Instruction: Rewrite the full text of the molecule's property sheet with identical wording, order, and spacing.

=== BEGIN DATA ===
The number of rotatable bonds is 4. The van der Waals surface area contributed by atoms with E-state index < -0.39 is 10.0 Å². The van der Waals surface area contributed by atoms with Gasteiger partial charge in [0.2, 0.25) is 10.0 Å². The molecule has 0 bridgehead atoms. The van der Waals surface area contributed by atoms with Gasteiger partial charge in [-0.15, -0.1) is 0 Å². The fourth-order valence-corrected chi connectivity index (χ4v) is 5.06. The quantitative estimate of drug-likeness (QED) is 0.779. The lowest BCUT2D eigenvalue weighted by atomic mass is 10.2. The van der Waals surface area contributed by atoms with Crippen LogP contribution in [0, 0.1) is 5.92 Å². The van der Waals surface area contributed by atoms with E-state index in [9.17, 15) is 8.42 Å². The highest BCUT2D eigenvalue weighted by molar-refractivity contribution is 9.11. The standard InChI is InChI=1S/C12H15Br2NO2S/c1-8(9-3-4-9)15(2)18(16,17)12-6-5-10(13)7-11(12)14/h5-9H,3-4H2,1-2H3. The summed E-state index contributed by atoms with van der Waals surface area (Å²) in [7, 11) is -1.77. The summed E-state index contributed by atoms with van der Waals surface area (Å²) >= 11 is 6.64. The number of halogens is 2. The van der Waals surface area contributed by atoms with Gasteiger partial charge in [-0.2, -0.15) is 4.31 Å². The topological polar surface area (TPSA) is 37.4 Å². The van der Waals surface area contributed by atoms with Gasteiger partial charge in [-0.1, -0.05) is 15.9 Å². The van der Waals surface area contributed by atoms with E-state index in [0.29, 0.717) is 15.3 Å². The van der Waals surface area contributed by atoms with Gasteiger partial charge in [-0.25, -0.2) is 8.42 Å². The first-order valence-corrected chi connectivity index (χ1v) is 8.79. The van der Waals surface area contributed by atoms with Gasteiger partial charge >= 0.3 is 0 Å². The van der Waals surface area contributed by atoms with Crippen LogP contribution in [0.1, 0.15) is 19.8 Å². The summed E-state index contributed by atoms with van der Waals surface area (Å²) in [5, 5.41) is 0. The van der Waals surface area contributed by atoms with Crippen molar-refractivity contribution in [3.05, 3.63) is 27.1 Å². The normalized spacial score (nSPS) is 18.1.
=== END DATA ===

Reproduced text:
The number of rotatable bonds is 4. The van der Waals surface area contributed by atoms with E-state index < -0.39 is 10.0 Å². The van der Waals surface area contributed by atoms with Gasteiger partial charge in [0.2, 0.25) is 10.0 Å². The molecule has 0 bridgehead atoms. The van der Waals surface area contributed by atoms with Gasteiger partial charge in [-0.15, -0.1) is 0 Å². The fourth-order valence-corrected chi connectivity index (χ4v) is 5.06. The quantitative estimate of drug-likeness (QED) is 0.779. The lowest BCUT2D eigenvalue weighted by atomic mass is 10.2. The van der Waals surface area contributed by atoms with Crippen LogP contribution in [0, 0.1) is 5.92 Å². The van der Waals surface area contributed by atoms with E-state index in [9.17, 15) is 8.42 Å². The highest BCUT2D eigenvalue weighted by molar-refractivity contribution is 9.11. The standard InChI is InChI=1S/C12H15Br2NO2S/c1-8(9-3-4-9)15(2)18(16,17)12-6-5-10(13)7-11(12)14/h5-9H,3-4H2,1-2H3. The summed E-state index contributed by atoms with van der Waals surface area (Å²) in [7, 11) is -1.77. The summed E-state index contributed by atoms with van der Waals surface area (Å²) >= 11 is 6.64. The number of halogens is 2. The van der Waals surface area contributed by atoms with Gasteiger partial charge in [-0.2, -0.15) is 4.31 Å². The topological polar surface area (TPSA) is 37.4 Å². The van der Waals surface area contributed by atoms with Gasteiger partial charge in [-0.1, -0.05) is 15.9 Å². The van der Waals surface area contributed by atoms with E-state index in [0.29, 0.717) is 15.3 Å². The van der Waals surface area contributed by atoms with Gasteiger partial charge in [-0.25, -0.2) is 8.42 Å². The first-order valence-corrected chi connectivity index (χ1v) is 8.79. The van der Waals surface area contributed by atoms with Gasteiger partial charge >= 0.3 is 0 Å². The van der Waals surface area contributed by atoms with Crippen LogP contribution in [0.1, 0.15) is 19.8 Å². The summed E-state index contributed by atoms with van der Waals surface area (Å²) in [5, 5.41) is 0. The van der Waals surface area contributed by atoms with Crippen molar-refractivity contribution in [3.05, 3.63) is 27.1 Å². The normalized spacial score (nSPS) is 18.1.